Irish-American Witchcraft: Fae in the City

Irish-American Witchcraft: Fae in the City February 18, 2020

Articles on fairies often, consciously or unconsciously, tend to focus on fairies and fairy encounters in wild or rural settings but this is only part of the picture. Across the breadth of the material – past and present – we see a wide range of Otherworldly beings including those that are found in human habitations and cities.

While it’s true that some fairies do avoid humans or prefer to live in more desolate areas, many of the Good Folk are inextricably intertwined in human lives. I think it’s important to understand this and to avoid an overly narrow view or understanding of these beings, so today I’d like to talk a bit about why we tend to exclude cities from our understandings of fairies, the folklore that can tie them to cities, modern anecdotes, and examples of cities in Fairy itself. Hopefully this will give people some food for thought on the subject.

Could there be fairies in the beautiful city of Prague? Likely! Photo by Julius Silver via Pixabay.

Misunderstanding Cities

First off I think we need to talk a common misperception: that you can’t find fairies in cities or that they wouldn’t want to be there. This seems to be rooted in the common idea that fairies are entirely or only nature spirits, which is itself a misunderstanding of the taxonomy of fairies. Even if we accept that viewpoint, however, that should not limit the presence of fairies in human cities. Cities still have plants, trees, insects, wildlife, and even pockets of natural spaces in which one might find nature spirits or land spirits if one believed those were the sum total of fairies. As much as we may sometimes prefer to see cities in contrast to rural or wild spaces the truth is that cities are merely adapted from those spaces and still hold a bit of wildness and nature within them. The energy is different, of course, but it is still there. When you get down to it all of the world is natural and so nature spirits can and will exist everywhere.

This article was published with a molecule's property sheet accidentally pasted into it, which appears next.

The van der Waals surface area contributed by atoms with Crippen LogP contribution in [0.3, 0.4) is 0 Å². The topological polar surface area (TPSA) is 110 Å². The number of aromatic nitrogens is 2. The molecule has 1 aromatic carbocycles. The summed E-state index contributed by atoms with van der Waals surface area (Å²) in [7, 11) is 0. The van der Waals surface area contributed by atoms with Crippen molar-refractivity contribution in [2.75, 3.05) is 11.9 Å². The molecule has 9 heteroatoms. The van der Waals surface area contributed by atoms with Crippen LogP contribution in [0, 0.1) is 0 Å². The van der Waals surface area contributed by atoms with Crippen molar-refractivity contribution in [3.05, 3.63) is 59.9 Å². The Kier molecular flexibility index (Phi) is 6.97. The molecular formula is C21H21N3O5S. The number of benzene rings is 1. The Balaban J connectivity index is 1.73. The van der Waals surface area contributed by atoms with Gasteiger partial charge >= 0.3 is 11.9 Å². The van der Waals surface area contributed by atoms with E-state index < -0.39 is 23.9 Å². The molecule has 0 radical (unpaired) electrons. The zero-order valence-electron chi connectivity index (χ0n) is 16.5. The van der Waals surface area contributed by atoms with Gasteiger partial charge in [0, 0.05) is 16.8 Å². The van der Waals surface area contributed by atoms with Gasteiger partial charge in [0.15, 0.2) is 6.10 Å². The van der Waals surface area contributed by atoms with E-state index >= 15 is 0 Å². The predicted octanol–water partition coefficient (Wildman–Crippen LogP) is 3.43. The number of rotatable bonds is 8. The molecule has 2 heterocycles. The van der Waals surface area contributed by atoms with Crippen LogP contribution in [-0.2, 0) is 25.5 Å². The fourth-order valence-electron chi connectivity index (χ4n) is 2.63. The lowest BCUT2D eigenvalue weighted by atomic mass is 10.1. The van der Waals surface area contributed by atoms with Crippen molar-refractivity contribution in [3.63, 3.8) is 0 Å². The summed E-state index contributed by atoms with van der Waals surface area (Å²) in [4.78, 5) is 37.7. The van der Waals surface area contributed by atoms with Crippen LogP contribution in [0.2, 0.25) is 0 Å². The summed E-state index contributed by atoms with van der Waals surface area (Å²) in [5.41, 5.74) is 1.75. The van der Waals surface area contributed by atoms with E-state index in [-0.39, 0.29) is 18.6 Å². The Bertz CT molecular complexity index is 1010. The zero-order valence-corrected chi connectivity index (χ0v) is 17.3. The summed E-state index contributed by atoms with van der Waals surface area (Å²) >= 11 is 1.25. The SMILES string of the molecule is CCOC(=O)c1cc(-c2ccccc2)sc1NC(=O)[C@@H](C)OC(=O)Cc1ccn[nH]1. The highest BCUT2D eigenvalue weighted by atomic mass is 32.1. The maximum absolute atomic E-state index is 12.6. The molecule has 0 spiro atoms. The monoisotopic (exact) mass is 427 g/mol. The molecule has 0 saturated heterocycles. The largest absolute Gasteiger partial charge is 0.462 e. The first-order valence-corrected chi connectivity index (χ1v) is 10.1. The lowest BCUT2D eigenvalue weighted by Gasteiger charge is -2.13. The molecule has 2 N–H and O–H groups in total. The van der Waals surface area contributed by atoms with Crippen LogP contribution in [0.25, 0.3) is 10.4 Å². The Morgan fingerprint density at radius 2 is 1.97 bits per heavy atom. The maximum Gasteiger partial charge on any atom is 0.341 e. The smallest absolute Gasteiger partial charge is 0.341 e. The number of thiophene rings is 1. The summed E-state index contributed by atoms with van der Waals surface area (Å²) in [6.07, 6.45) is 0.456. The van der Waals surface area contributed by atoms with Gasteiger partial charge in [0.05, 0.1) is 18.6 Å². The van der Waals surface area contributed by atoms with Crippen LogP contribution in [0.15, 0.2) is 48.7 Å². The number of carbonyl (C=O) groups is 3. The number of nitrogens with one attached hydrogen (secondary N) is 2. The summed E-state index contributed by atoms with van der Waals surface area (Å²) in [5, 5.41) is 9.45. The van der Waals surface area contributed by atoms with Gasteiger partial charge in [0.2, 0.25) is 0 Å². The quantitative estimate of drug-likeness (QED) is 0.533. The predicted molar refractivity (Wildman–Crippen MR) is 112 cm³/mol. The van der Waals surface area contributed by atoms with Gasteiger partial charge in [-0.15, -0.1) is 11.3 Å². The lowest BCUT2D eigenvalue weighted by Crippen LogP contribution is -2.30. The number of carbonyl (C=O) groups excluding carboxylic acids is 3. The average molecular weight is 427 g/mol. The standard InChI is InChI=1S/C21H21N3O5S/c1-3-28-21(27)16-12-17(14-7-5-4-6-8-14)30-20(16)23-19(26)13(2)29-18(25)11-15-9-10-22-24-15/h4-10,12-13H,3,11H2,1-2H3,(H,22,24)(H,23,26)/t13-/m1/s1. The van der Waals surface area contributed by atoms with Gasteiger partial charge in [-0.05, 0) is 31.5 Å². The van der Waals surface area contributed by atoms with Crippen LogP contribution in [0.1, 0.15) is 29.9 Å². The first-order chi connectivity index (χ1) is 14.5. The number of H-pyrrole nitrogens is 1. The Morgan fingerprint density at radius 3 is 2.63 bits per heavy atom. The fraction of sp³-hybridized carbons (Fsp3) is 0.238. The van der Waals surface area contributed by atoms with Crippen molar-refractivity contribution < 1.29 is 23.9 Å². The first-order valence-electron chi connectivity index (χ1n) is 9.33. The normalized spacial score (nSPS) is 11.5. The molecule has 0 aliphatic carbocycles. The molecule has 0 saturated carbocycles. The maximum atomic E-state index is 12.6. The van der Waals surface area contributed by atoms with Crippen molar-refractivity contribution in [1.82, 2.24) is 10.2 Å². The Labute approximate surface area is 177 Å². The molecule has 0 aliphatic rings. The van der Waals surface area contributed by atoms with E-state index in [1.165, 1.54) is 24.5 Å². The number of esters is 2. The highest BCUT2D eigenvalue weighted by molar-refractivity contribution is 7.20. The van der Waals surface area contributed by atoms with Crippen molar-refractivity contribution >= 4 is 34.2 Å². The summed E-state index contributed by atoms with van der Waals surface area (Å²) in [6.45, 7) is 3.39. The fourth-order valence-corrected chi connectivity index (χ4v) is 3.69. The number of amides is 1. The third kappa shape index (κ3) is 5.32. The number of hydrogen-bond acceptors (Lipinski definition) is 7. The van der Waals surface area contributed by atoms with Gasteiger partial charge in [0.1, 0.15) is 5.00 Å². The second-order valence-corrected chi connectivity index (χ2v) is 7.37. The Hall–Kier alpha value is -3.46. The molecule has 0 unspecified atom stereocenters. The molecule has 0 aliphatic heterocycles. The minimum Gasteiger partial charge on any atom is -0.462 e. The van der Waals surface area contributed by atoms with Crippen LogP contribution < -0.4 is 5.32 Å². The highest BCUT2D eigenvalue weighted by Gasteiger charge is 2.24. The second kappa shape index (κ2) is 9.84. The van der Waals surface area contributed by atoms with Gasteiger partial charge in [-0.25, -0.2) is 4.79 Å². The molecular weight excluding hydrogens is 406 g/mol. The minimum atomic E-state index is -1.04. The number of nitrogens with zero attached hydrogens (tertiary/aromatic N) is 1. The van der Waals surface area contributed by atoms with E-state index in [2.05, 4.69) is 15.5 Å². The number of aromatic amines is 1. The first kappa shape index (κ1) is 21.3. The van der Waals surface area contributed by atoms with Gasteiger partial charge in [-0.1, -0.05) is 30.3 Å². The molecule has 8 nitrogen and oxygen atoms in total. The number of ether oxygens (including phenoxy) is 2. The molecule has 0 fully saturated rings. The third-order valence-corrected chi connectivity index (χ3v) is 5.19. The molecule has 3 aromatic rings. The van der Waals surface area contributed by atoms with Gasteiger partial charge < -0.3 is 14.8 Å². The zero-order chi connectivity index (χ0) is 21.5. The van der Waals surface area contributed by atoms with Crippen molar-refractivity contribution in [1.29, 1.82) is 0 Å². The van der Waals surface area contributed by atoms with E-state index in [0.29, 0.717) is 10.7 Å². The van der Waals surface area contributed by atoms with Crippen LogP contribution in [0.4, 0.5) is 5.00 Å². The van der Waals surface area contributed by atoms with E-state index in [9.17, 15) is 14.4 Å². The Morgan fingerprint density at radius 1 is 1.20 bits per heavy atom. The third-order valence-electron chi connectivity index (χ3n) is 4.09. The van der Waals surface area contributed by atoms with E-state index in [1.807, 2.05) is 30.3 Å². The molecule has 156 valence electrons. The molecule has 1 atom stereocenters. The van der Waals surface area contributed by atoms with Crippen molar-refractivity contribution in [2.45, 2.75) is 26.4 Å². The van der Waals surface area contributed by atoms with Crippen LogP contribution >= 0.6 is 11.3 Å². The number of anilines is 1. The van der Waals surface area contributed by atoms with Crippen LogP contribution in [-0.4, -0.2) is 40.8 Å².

Another argument hinges on the idea that fairies are averse to iron and human cities have a lot of that. It is true that modern cities tend to be built with a lot of steel and iron and that many types of fairies are warded off by this material.  However, not all fairies are sensitive to iron and even those who are may not  avoid a place where iron has been used for building if the iron is covered by other materials.

In folklore, for iron to be effective as a deterrent or protection it often (not always) has to be bare; for example in British Goblins there is a story of a man in Wales who is being harassed by fairies as he travels and they only flee when he pulls his dagger. The dagger in the sheath wasn’t enough to ward them off, but the bared metal was. There is another story of fairies who would visit a man working in a kitchen, without seeming to be bothered by the iron cutlery or cookware, but would flee if a knife was held in their direction. From this we can, hopefully, see that the presence of iron building material by itself wouldn’t keep fairies out of a city.

Not all fairies are sensitive to iron. Photo by Lynn Greyling via Pixabay.

Folklore

There is folklore of fairies to be found in cities, castles, and other human places. In Sussex, for example, a goblin was said to guard treasure in a hall at Herstmonceux (Fairy Folklore, 2020). There are also fairies like the Abbey Lubbers and Buttery Spirits which lurk in the food storage areas of abbeys, inns, taverns, or generally dishonest households, stealing the value from the food if the humans are greedy or fail to protect it with proper blessings (Briggs, 1976). And of course the famous MacLeod fairy flag was by some accounts given to the family by a fairy woman in the MacLeod’s castle. All of these are examples of fairies that are or were associated with places with larger human populations or activity and demonstrate that fairy folk are not put off by human activity or settled areas.

Modern Anecdotes